Targeted multi-pinhole SPECT

Woutjan Branderhorst, Brendan Vastenhouw, Frans van der Have, Erwin L. A. Blezer, Wim K. Bleeker, Freek J. Beekman
2010 European Journal of Nuclear Medicine and Molecular Imaging  
Purpose Small-animal single photon emission computed tomography (SPECT) with focused multi-pinhole collimation geometries allows scanning modes in which large amounts of photons can be collected from specific volumes of interest. Here we present new tools that improve targeted imaging of specific organs and tumours, and validate the effects of improved targeting of the pinhole focus. Methods A SPECT system with 75 pinholes and stationary detectors was used (U-SPECT-II). An XYZ stage
more » ... y translates the animal bed with a specific sequence in order to scan a selected volume of interest. Prior to stepping the animal through the collimator, integrated webcams acquire images of the animal. Using sliders, the user designates the desired volume to be scanned (e.g. a xenograft or specific organ) on these optical images. Optionally projections of an atlas are overlaid semiautomatically to locate specific organs. In order to assess the effects of more targeted imaging, scans of a resolution phantom and a mouse myocardial phantom, as well as in vivo mouse cardiac and tumour scans, were acquired with increased levels of targeting. Differences were evaluated in terms of count yield, hot rod visibility and contrast-to-noise ratio. Results By restricting focused SPECT scans to a 1.13-ml resolution phantom, count yield was increased by a factor 3.6, and visibility of small structures was significantly enhanced. At equal noise levels, the small-lesion contrast measured in the myocardial phantom was increased by 42%. Noise in in vivo images of a tumour and the mouse heart was significantly reduced. Conclusion Targeted pinhole SPECT improves images and can be used to shorten scan times. Scan planning with optical cameras provides an effective tool to exploit this principle without the necessity for additional X-ray CT imaging.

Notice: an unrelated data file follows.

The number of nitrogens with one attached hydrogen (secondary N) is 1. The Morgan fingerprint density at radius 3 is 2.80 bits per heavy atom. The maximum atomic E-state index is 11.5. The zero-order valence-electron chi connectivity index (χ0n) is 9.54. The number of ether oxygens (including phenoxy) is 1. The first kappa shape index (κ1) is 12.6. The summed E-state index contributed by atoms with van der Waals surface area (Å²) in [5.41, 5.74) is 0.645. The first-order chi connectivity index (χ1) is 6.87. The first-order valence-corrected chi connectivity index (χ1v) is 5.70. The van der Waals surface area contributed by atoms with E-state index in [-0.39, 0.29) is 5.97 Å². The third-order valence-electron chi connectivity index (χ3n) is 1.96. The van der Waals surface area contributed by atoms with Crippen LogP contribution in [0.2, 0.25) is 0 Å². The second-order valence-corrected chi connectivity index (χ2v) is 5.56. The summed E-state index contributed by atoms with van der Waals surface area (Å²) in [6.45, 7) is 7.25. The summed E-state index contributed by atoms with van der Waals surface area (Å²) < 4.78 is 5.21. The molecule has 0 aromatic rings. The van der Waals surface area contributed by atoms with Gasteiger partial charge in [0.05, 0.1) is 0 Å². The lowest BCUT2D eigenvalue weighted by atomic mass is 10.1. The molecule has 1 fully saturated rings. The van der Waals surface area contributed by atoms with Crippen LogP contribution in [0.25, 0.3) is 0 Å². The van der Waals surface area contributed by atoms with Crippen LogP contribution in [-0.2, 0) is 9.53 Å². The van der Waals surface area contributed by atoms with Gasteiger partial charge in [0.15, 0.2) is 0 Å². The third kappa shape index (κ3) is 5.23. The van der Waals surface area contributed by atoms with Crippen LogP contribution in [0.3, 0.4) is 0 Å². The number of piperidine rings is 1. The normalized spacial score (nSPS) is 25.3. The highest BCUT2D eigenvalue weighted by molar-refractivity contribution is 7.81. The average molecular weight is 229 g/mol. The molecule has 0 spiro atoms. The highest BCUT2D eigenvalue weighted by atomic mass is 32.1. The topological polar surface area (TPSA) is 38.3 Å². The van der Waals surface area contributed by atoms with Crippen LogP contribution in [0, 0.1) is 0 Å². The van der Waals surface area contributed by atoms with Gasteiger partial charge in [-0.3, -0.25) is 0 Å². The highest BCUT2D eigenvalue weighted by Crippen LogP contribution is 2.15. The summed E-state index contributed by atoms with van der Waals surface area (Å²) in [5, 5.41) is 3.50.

doi:10.1007/s00259-010-1637-4 pmid:21063706 pmcid:PMC3034876 fatcat:bcuujafsz5crro7b5q66xxgege